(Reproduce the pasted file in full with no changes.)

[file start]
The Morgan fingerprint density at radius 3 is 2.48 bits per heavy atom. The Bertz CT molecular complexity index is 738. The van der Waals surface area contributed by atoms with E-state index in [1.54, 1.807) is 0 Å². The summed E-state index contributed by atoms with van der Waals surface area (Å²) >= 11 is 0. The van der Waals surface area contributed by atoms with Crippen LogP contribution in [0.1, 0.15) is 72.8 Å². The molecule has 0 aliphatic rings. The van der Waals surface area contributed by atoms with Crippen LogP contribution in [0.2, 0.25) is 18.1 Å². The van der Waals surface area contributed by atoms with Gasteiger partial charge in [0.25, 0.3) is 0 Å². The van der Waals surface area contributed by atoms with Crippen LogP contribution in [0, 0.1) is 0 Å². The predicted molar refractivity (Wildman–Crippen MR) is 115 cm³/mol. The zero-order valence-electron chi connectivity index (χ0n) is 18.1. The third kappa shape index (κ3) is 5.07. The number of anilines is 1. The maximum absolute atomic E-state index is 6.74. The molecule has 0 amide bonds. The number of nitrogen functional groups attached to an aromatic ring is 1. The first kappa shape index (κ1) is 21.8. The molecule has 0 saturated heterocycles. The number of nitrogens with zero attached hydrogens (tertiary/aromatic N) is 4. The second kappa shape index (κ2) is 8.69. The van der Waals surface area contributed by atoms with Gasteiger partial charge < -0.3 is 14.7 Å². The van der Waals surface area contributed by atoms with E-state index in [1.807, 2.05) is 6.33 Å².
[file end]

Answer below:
The Morgan fingerprint density at radius 3 is 2.48 bits per heavy atom. The Bertz CT molecular complexity index is 738. The van der Waals surface area contributed by atoms with E-state index in [1.54, 1.807) is 0 Å². The summed E-state index contributed by atoms with van der Waals surface area (Å²) >= 11 is 0. The van der Waals surface area contributed by atoms with Crippen LogP contribution in [0.1, 0.15) is 72.8 Å². The molecule has 0 aliphatic rings. The van der Waals surface area contributed by atoms with Crippen LogP contribution in [0.2, 0.25) is 18.1 Å². The van der Waals surface area contributed by atoms with Gasteiger partial charge in [0.25, 0.3) is 0 Å². The van der Waals surface area contributed by atoms with Crippen LogP contribution in [0, 0.1) is 0 Å². The predicted molar refractivity (Wildman–Crippen MR) is 115 cm³/mol. The zero-order valence-electron chi connectivity index (χ0n) is 18.1. The third kappa shape index (κ3) is 5.07. The number of anilines is 1. The maximum absolute atomic E-state index is 6.74. The molecule has 0 amide bonds. The number of nitrogen functional groups attached to an aromatic ring is 1. The first kappa shape index (κ1) is 21.8. The molecule has 0 saturated heterocycles. The number of nitrogens with zero attached hydrogens (tertiary/aromatic N) is 4. The second kappa shape index (κ2) is 8.69. The van der Waals surface area contributed by atoms with Gasteiger partial charge < -0.3 is 14.7 Å². The van der Waals surface area contributed by atoms with E-state index in [1.807, 2.05) is 6.33 Å².